Behind this supposedly simple film are more than eight years of research and a complex solution. Hünig explains: "We took nature as our model, because plants are true masters of light management. For flowers to be pollinated, they have to produce a very strong color impression that looks the same to the insect from all directions. This can only be achieved if there is no reflection at the interface with the air, as the color impression would otherwise be overlaid by white ambient light. Therefore, most petals have a special combination of micro- and nanostructures on the leaf surface that can couple light of all wavelengths and from all directions of incidence approximately completely into the petal." To transfer this unique structure to solar cells, the founding team used electroplating to make a metallic print of rose petals strung together to transfer their micro- and nanostructure into metal.
Electroplating describes the electrochemical Separation of metallic deposits (coatings) on objects by an electrolytic bath. An electric current releases metal ions from an am Metal located on the positive pole and stores it by reduction on the object to be coated at the negative pole. The higher the current and the longer the bath, the more the coating falls of the item.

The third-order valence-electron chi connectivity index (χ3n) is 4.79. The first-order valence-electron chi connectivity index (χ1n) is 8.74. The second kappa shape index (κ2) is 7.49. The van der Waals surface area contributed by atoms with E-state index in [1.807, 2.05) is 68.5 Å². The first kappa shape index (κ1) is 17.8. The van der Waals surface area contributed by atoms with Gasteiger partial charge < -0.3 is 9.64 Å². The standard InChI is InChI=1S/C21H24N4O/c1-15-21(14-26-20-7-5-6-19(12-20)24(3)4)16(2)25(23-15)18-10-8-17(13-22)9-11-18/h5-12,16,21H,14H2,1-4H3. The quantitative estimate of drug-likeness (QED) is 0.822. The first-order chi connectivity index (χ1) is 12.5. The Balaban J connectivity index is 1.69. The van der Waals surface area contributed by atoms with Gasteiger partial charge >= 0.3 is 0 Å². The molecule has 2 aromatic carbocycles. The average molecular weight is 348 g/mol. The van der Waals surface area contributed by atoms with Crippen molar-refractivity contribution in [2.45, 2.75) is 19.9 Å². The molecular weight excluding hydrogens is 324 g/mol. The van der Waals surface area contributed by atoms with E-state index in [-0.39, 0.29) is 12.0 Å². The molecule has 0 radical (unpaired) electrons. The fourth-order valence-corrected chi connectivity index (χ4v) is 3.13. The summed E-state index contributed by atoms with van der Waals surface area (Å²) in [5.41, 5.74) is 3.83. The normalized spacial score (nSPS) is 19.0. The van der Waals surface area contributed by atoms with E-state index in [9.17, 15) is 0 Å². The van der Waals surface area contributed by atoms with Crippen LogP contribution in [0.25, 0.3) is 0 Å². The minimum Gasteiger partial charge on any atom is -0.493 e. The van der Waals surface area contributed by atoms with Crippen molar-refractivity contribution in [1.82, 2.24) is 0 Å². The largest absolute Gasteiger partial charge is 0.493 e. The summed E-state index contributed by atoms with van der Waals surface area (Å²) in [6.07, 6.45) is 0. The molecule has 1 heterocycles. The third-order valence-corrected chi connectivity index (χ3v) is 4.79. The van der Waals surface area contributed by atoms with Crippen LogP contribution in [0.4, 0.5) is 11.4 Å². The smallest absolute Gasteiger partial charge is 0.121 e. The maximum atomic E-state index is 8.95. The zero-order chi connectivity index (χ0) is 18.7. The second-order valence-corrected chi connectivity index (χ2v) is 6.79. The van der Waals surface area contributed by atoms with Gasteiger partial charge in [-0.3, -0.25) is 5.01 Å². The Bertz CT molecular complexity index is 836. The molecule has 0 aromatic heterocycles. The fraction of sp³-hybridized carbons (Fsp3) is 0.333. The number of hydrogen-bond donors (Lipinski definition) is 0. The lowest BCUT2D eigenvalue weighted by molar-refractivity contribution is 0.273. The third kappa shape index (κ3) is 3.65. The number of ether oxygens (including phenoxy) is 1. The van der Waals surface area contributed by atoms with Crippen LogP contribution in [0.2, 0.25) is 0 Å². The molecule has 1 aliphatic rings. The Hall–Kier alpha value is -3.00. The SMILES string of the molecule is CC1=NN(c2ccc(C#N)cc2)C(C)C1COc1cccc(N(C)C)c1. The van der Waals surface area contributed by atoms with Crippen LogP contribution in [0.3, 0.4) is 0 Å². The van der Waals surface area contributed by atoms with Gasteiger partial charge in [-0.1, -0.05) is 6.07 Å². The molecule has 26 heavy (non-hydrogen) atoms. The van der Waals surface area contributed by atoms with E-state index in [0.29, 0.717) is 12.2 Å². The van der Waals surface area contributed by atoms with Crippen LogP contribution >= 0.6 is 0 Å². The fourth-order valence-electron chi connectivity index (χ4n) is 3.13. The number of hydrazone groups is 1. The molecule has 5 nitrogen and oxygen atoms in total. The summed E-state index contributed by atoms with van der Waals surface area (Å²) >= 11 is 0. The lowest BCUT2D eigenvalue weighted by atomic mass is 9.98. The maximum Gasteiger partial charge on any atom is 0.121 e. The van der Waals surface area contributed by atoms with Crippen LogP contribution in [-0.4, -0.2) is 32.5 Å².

From roll to roll
"With this, we have created a molding tool that can subsequently be used many times for static hot stamping of polymer films. The tool is very suitable for development in the laboratory, but it is not efficient enough on an industrial scale. We therefore spent a lot of time and development effort on upscaling the process to the area of a solar module," says Hünig, describing the development steps over the past few years. Another challenge for the team was subsequently selecting a suitable manufacturing process. "We found a project partner who specialized in embossing nanostructures and with whom we were able to transfer the process to a low-cost roll-to-roll process," says Hünig. The roll-to-roll process is an embossing process in which the previously selected polymer film is clamped in the system, passed through two embossing rollers and the structure is continuously embossed into the film under pressure at high temperatures. In simple terms, the film passes from one roller to the other, acquiring its unique, non-glare surface along the way.